Montgomery says now not the time for new hires
During a contentious meeting held June 2 via audio-conference, the Putnam County Legislature approved a budget transfer that will allow the county executive to hire a deputy.
After a 25-minute debate, legislators voted 8-1 to move $20,500 to the personnel line in the county executive’s budget. This will allow Putnam County Executive MaryEllen Odell to appoint Thomas Feighery, a project manager in the Highway Department, as a part-time deputy county executive for the remainder of the year.
The position has been vacant since October 2017, when Bruce Walker left for a federal job. Odell has said keeping the position vacant saved the county $485,000.
Feighery will keep his position at the Highway Department and next year will earn a combined salary of $116,200.
“The reinstatement of this position is necessary given the health care crisis and the economic crisis, which is a grave reality,” said Legislator Ginny Nacerino (R-Patterson). “No one could have predicted a worldwide pandemic would cripple our federal, state and local economy, our budgets, our health and welfare.”
She called Feighery a “uniquely qualified individual” who will “readily be able to interface with the Economic Development Council and local businesses during this unprecedented time.”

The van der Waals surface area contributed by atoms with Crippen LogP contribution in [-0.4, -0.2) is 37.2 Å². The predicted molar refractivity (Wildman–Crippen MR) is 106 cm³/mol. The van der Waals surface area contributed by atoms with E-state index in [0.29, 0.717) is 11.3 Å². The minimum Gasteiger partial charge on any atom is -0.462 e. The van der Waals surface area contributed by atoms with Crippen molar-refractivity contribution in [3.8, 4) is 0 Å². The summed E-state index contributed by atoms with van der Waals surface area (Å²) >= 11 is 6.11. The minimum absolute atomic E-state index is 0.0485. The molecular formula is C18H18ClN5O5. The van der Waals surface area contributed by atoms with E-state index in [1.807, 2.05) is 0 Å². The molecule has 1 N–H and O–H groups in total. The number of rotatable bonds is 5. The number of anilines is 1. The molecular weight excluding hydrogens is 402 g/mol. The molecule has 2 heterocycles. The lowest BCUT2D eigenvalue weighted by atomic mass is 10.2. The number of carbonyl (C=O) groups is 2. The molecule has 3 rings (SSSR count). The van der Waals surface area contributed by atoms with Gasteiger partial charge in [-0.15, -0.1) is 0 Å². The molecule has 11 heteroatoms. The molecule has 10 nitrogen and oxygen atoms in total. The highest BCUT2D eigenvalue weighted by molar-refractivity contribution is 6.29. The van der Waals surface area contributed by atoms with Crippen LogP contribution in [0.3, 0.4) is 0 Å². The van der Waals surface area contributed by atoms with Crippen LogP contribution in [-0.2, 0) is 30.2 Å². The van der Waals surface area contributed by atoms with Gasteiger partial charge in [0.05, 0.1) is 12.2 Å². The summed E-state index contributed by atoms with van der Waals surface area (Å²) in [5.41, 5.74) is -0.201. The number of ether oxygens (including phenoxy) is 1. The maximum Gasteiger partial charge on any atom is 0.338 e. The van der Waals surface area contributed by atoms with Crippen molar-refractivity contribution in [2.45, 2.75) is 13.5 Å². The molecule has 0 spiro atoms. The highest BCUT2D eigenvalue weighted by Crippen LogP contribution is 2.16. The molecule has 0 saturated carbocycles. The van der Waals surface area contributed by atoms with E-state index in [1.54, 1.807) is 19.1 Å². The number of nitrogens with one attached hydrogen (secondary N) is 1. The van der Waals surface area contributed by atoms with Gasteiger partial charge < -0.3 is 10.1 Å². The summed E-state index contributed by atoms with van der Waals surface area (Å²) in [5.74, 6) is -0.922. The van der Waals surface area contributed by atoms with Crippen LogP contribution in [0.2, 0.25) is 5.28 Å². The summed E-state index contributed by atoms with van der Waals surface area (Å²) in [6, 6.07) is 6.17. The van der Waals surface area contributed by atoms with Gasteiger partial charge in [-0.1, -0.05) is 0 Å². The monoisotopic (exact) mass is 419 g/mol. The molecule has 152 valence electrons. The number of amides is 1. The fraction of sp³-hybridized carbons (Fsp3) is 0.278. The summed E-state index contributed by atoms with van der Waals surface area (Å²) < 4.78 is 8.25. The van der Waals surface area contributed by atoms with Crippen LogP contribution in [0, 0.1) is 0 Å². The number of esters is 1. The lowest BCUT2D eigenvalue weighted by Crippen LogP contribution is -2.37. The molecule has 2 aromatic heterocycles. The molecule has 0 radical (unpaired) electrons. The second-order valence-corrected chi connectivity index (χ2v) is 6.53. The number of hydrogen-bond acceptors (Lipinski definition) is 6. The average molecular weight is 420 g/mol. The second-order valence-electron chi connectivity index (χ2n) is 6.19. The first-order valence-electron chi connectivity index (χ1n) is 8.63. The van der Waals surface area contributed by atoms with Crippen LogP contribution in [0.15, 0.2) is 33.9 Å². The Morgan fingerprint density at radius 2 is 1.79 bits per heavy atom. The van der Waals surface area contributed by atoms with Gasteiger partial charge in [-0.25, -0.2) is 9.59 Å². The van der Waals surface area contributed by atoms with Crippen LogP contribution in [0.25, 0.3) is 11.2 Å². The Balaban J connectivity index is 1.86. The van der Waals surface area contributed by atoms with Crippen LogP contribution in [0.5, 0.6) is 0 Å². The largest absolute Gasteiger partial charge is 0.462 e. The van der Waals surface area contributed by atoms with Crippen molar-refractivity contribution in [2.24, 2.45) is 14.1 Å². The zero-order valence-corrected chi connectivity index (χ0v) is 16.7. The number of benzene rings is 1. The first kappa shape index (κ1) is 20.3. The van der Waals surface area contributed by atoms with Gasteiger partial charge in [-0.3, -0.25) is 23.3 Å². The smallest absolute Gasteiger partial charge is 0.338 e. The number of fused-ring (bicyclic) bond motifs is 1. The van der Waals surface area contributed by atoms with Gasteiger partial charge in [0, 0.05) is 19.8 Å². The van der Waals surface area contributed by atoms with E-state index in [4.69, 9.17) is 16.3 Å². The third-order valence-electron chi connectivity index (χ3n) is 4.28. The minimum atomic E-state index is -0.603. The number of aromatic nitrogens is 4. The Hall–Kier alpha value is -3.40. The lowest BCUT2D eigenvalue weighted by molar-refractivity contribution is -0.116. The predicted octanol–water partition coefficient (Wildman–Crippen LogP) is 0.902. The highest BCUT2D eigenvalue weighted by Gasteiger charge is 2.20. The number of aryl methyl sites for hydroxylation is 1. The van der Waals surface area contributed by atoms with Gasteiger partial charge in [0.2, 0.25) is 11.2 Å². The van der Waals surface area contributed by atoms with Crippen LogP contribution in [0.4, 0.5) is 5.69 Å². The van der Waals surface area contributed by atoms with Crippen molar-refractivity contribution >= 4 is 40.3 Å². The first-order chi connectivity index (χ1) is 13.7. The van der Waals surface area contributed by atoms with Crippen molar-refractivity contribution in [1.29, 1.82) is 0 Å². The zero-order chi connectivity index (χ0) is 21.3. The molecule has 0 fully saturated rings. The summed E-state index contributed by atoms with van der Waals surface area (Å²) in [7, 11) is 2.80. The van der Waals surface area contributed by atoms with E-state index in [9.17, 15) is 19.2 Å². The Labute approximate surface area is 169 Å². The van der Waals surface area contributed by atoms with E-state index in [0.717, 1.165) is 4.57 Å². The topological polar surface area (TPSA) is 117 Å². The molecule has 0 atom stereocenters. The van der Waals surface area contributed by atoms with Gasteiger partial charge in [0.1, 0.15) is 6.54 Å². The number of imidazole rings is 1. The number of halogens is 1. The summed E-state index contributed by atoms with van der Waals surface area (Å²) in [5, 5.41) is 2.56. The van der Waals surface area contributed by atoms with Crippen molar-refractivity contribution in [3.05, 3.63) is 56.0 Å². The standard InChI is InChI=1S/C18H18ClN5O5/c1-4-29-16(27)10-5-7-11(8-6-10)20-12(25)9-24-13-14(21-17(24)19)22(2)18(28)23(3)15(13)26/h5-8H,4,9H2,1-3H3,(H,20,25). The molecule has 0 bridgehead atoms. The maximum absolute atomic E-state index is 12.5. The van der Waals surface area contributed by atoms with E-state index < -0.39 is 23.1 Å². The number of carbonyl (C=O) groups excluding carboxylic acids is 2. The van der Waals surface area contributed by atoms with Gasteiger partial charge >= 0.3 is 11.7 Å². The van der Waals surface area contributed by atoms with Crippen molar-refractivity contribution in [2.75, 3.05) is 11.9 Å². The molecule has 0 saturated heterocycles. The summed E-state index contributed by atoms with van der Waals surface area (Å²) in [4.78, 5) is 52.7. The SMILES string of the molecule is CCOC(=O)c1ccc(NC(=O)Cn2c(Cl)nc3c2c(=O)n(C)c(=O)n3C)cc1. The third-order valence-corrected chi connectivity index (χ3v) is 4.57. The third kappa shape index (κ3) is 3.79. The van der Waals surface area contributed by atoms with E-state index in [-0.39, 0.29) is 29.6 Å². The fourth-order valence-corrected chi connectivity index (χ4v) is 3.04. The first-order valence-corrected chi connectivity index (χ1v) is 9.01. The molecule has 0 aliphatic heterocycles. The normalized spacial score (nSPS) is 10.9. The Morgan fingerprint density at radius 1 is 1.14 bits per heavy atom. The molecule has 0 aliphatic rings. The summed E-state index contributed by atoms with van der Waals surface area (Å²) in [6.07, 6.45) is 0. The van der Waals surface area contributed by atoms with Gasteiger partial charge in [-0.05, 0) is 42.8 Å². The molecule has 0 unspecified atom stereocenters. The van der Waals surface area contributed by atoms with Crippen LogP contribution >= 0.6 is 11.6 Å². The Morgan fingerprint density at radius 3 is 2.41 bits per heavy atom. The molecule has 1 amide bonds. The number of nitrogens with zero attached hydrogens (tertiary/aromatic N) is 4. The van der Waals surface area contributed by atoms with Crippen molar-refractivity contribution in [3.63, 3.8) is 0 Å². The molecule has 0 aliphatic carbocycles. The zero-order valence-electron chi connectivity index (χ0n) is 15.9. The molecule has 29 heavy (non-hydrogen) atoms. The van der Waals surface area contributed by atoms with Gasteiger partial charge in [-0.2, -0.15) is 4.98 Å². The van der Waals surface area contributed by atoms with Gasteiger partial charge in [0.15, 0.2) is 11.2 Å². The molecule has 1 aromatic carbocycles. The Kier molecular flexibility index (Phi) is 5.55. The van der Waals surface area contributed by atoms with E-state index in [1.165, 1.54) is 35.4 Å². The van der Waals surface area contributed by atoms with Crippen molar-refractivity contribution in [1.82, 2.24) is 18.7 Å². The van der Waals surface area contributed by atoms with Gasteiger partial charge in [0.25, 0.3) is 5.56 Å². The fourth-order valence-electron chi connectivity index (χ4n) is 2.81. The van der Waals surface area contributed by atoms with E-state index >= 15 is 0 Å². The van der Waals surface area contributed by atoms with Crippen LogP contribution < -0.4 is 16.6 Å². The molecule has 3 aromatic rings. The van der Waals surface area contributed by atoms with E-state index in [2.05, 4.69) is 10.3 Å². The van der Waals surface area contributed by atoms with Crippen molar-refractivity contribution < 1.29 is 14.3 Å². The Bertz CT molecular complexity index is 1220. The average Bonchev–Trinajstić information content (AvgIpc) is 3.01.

Legislator Nancy Montgomery (D-Philipstown), who cast the lone “no” vote, called the action “a rubber stamp on a patronage hire,” and said the lawmakers should be looking for ways to prevent layoffs and furloughs that may be necessary due to the economic crisis.
“Instead of having workers as our first priority, we are falling over ourselves to expand executive staff,” she said. “Now is the time for hiring freezes and austerity measures at every level until we can stabilize county finances. We need to take care of our rank-and-file employees, retaining as many as we can before we expand any county management and executive positions.”
Before being cut off by what sounded like a male legislator telling Montgomery to “shut up,” and while being accused of “grandstanding,” the lawmaker called the appointment of a county employee to a second job “par for the course” in the county.
“We have multiple executive staff collecting multiple salaries for multiple positions, but the Legislature has looked the other way from this for years,” she said.
Nacerino reminded her colleagues that it is not under the purview of the Legislature to approve who the county executive selects as her deputy; the lawmakers were only approving the fund transfer that will allow her to fill the position. This is the case for all elected officials who hire people to serve under them, she said.
“We do not have the undersheriff’s resume, we do not have the captain’s resume, we do not have the chief of staff’s resume,” said Nacerino.
Legislator Joseph Castellano (R-Brewster), said the county saves money in employee benefits and pension expenditures by having employees in dual roles.
“We have an individual here who can job-share, wear two different hats, and do a great job,” he said. “So there’s a great savings in this opportunity that we have for this year. Next year the county executive could fill the position herself and not even come to the Legislature for approval.”